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30-06 acsubond 180's with RL-19 help

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Post Options Post Options   Thanks (0) Thanks(0)     Back to Top Direct Link To This Post Posted: April/02/2013 at 22:04
avery View Drop Down
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I have decided to take the plunge into reloading. I purchased a Hornady reloading kit it comes with 8th edition reloading book. There is a real shortage of gun power where i live. I was told by a few with a lot of time spent reloading to use IMR 4064 but i couldn't find any, the next thing on the suggested list was RL-19. I have always used Federal Premium Nolser Accubond 180's in my tikka t3 30-06. It was maybe the second or third factory stuff i tried it gave me 1" groups @ 100 and so like most beginners i'm sure, that's what i decided to purchase for reloading. Only change is I've opted for Nosler custom brass.

I'm not able to find the nosler reloading book where i live and I've tried their web site and it do not show RL-19. I'm told they list more data in there book, makes sense i guess if all the info was on their web site they wouldn't sell many books. I will be ordering the book online but usually that will take a week to get where i live. I really want to start this process and go to the range and start collecting data.

The last kicker is our local store is out of CCI-200 and only have CCI-250, should i not use these at all and just travel to the next town and purchase the CCI-200?

Thank for your help, 
Post Options Post Options   Thanks (0) Thanks(0)     Back to Top Direct Link To This Post Posted: April/03/2013 at 09:32
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   I don't have any manuals that use the Accubond but my Nosler #4 shows RL-22 giving the highest velocity and AA3100 being the most accurate powder tested with the 3 180gr bullets listed. It doesn't list RL-19.  RL-19 is a bit on the fast side as far as burn rate goes but if it's all you can get I would think you could find an accurate load.  My Speer manual shows a starting load of 55gr and a max load of 59gr(compressed) with all 5 of the 180gr bullets listed using RL-19.
 
  As far as primers go I use CCI's alot.  My rule of thumb is any time I'm approaching a 60gr powder charge in any cartridge I load for I go with the CCI-250.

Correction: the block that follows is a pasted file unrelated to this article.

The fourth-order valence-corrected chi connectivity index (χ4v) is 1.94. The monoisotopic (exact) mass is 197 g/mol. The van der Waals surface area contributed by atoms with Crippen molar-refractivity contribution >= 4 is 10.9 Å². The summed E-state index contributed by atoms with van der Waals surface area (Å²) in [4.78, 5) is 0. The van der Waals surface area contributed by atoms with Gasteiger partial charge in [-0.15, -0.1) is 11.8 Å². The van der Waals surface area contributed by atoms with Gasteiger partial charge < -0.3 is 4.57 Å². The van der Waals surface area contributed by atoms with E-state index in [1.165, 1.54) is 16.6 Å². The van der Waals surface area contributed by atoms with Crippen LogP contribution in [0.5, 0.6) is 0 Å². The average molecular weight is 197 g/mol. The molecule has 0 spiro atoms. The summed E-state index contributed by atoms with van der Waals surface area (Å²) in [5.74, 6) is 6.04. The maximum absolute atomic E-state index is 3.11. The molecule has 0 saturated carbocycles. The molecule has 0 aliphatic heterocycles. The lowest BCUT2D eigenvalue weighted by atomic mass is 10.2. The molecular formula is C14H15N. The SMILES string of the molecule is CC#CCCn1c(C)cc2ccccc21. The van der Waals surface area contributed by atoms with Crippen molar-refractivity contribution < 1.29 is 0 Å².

Hope this info can be of some help.
Post Options Post Options   Thanks (0) Thanks(0)     Back to Top Direct Link To This Post Posted: April/03/2013 at 23:17
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I've got the Nosler#7 reloading book. Accuracy load is 62 grs RL22 with the 180 accubond, WLR primer, Nosler brass. That should give you 2812 fps from a 24" bbl. COL is 3.330.

If all you can find is RL19, use 56-60 grains with the same info above. That is from the same book. 60 grs is the accuracy load with that powder and will give you 2742 fps. 

DON'T start with the max load! I'm reminding you of this because your new to reloading :)

Post Options Post Options   Thanks (0) Thanks(0)     Back to Top Direct Link To This Post Posted: April/04/2013 at 12:56
avery View Drop Down
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Thanks for the info guys, I called another supplier in a town pretty close to me and they have RL-22 think i might travel there this weekend and purchase.

I have another question to add here.... I have the Nosler Custom brass for the 30-06 it comes trimmed and ready to reload with out work but i measure every one last night and i have 15 @ 2.477-0 12 @ 2.477-5 and 33 @ 2.478-0, my digital shows either nothing or 5 as the 4th digit past the decimal which I have indicated with the -X. The specks i have in the hornday reloading book indicate a case length of 2.949. should this be something i should be worried about?
Post Options Post Options   Thanks (0) Thanks(0)     Back to Top Direct Link To This Post Posted: April/04/2013 at 13:03